BikingWhat's in Sue Haywood's Pack?

What’s in Sue Haywood’s Pack?

Sue Haywood is an east coast mountain bike icon. Her career was baptized in the mud bogs of Canaan Valley. A World Cup and Olympic-caliber racer traveling the world for many years, she is now a recreational pro racing everything from XC, 100 milers, enduros, downhill, and cyclocross. Her passion is teaching mountain bike skills, especially to women, putting on training camps and skills clinics.

I sat down with Haywood in Davis, W.Va., and asked her to dump out the contents of the bike pack she uses for long rides.

1. Ergon BX2 Mountain Bike Pack
“This German company does human engineering well with a good fit that distributes the backpack’s load for a smooth ride. The load sits off my back nicely and it is size adjustable as well.”

2. Camelbak Bladder
“I use a Camelbak bladder in either a 50 oz. or 70 oz. with a 16 oz. bottle on the bike.”

3. Topeak Mountain Morph Pump
“This is the best pump of the 20 or so that I’ve owned. It pumps up a tire easily and is reliable. It is a little longer than other pumps, which means you can’t fit it in a jersey pocket, but that’s what makes it so good, too.”

4. Kenda 29er Tube
“And if you want to cover all bases, you could carry a 27.5-inch tube that will easily fit a 26-inch and 29er. Pro tip: Keep your good tube in either a sock or a ziplock. If you leave it free inside your pack, it can easily get nicked.”

5. Pedros Tire Lever
“Best tire lever, strong and wide. I wrap mine with a load of electrical tape for other emergencies.”

6. Stan’s NoTubes Sealant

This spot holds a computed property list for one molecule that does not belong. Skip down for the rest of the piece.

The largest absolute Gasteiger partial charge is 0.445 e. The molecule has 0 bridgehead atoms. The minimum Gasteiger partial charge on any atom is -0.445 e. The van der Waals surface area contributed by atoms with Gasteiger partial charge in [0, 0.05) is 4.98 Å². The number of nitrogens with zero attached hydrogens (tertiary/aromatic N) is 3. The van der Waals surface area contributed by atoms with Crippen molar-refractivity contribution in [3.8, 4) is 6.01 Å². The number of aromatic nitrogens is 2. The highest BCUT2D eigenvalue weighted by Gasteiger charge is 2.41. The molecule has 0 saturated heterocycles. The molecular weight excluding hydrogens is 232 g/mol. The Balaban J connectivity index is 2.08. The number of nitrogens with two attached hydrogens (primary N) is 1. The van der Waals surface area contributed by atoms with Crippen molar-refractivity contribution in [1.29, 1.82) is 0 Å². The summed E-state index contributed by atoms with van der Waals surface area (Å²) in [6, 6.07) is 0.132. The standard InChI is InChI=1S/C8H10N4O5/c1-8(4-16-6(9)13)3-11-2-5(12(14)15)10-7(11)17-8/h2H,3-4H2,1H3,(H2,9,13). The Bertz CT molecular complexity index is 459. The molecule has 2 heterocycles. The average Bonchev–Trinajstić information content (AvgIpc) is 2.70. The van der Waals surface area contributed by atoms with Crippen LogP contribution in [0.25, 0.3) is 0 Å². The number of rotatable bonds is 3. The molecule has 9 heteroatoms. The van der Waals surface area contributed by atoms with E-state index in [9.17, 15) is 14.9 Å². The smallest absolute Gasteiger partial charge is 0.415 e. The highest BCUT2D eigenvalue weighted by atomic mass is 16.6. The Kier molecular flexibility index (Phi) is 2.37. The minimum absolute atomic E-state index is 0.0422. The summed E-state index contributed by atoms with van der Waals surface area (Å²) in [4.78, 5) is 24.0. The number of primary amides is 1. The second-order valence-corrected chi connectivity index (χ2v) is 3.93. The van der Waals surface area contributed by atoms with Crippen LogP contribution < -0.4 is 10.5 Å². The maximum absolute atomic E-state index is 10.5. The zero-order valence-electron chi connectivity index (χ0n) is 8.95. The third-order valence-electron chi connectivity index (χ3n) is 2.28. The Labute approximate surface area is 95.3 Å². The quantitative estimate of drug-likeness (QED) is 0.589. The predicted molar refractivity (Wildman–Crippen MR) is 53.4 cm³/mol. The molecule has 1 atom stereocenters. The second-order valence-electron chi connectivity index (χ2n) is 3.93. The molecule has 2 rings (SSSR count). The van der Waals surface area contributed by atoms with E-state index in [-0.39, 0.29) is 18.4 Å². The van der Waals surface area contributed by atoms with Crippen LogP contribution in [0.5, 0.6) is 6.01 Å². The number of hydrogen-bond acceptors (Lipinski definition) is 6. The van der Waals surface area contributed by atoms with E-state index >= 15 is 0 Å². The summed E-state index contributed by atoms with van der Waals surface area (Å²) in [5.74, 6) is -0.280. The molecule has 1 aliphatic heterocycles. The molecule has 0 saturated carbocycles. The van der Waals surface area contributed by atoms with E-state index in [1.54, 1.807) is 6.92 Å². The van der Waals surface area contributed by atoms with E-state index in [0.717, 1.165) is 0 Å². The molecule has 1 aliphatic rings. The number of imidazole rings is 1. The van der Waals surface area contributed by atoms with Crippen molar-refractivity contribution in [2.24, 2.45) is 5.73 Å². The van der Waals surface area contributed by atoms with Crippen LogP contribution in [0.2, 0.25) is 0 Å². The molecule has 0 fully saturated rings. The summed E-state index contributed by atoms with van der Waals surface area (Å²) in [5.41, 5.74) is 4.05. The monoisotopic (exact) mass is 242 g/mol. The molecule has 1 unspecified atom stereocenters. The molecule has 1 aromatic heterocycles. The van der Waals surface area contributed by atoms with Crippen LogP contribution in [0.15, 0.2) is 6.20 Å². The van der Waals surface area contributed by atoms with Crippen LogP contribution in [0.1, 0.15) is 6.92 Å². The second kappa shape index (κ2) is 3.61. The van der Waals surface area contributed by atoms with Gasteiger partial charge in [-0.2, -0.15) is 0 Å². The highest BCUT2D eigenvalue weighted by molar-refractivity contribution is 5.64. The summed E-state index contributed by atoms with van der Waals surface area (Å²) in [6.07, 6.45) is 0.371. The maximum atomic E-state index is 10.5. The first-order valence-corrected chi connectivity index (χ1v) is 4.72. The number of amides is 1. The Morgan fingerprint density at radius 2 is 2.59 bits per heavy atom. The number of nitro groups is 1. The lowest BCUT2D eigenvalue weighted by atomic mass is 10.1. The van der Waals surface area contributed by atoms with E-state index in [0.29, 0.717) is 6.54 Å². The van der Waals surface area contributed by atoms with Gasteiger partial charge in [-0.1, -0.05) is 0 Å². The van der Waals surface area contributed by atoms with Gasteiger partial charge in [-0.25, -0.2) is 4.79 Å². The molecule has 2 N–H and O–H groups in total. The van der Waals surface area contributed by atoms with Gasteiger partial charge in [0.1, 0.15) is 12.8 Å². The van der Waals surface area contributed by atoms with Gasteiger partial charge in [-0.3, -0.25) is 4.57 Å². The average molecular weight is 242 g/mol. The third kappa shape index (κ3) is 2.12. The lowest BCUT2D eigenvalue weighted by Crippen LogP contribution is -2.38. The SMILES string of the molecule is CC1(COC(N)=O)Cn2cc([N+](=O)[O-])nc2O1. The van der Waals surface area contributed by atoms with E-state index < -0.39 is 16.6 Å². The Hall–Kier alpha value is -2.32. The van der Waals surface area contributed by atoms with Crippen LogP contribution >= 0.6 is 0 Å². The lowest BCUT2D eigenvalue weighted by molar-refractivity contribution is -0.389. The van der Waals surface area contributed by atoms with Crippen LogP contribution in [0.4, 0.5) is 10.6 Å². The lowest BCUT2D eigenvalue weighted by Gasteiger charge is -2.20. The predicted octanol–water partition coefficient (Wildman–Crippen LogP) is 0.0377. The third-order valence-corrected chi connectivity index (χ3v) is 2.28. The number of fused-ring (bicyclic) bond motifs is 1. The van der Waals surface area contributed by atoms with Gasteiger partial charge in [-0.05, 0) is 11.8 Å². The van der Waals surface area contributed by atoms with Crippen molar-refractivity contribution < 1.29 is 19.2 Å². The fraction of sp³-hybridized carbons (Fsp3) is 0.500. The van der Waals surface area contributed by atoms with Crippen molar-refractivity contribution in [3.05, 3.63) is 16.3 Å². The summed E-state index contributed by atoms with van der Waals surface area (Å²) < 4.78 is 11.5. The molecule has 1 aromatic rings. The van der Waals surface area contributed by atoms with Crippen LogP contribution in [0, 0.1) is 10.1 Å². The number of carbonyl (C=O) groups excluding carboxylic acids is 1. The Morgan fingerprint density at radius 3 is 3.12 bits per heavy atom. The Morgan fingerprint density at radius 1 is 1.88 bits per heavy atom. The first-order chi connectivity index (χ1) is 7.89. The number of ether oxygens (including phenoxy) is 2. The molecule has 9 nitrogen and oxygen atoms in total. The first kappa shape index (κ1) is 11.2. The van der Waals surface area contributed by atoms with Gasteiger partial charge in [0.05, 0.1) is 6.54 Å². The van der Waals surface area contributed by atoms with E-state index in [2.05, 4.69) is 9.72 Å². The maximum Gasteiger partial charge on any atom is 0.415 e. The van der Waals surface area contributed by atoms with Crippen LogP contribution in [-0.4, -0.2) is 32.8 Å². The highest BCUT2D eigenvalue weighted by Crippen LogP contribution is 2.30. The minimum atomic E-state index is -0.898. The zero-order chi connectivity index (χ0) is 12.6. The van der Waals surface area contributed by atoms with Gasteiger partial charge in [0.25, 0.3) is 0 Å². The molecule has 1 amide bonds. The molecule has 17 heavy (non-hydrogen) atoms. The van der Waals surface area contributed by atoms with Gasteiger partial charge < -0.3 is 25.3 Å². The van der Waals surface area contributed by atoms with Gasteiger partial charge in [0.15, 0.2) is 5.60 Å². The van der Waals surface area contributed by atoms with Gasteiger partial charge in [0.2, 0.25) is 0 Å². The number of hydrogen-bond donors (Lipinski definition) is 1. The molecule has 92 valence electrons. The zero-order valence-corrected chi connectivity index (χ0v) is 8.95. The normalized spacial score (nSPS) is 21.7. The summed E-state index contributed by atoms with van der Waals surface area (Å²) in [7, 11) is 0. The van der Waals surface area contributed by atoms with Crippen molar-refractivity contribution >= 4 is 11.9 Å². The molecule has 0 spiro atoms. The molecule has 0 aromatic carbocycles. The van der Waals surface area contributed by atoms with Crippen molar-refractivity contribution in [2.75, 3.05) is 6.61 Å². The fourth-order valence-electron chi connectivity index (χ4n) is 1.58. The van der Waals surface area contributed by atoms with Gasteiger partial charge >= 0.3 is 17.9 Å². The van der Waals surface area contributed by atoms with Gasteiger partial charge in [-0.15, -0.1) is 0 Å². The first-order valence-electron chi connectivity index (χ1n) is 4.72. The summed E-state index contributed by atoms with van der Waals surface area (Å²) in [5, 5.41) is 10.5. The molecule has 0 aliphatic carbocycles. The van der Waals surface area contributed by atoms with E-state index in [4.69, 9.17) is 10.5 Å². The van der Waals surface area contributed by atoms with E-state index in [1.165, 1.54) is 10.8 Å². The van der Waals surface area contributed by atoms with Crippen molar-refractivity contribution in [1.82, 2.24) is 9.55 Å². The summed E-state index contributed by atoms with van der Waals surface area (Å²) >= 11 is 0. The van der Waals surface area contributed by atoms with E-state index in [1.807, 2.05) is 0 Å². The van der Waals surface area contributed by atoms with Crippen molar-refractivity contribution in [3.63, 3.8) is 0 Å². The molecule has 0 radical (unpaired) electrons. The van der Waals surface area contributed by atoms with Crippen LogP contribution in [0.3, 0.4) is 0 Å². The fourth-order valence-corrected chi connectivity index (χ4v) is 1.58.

“NoTubes is a sponsor of mine and I always run tubeless wheels. I carry two sample bottles in my pack. If you nick or get a hole and lose a lot of Stan’s sealant, you can put more in. I always try to keep the bead on the tire first and air up, instead of going for the tube right away.”

7. Tubeless Tire Plugs
“Probably the best invention of the last two years for people who run tubeless. They are similar to car plugs. Sometimes if your Stan’s won’t seal a hole or you have a nick at the bead, use a plug to seal it. Plugs are sticky and they coagulate with the Stan’s sealant. I was running three plugs at a time a couple weeks ago with no problems.”

8. CrankBros Multi-Tool
“It has all the allen keys, plus it has T-25 that you’ll need on most bikes nowadays. It also has a chain tool that is easy to use. It’s heavy enough to use as a weapon, too!”

9. Patagonia Torrent Shell Jacket
“I love this jacket because it has pit zips, a hood, and a good fit for cycling. I can roll it up pretty small, too.”

10. Buff
“So lightweight and versatile! Neck gaiter, headband, glasses cleaner, napkin, padding.”


Spare Derailleur Hanger
“This little extra can make all the difference. If (and when) you kiss your derailleur on a rock, replacing the D-hanger with a fresh one will keep you rolling on.”

Zip Ties
“You never know, you might have to ziptie a stick to your broken carbon handlebar!”

Spare Chain Link
“It might be you or a friend that needs this. You might even consider carrying a 9 speed, 10 speed, and 11 speed nowadays.”

“It’s my camera and I take a lot of pictures! For protection, I use a Ziploc baggie.”

First Aid
“I have a kit for when I’m guiding and one if I’m on a joyride. I carry a sticky ace bandage wrap: compression does me good if I get a bruise or I’m bleeding. I carry and use Yunnan Baiyao, the best-known Chinese medicine to stop bleeding.” (

Cycling Cap
“A cap works good for three things…. keeps rain out of your eyes, keeps sun out of your eyes, and covers up helmet hair.”

Places to Go, Things to See: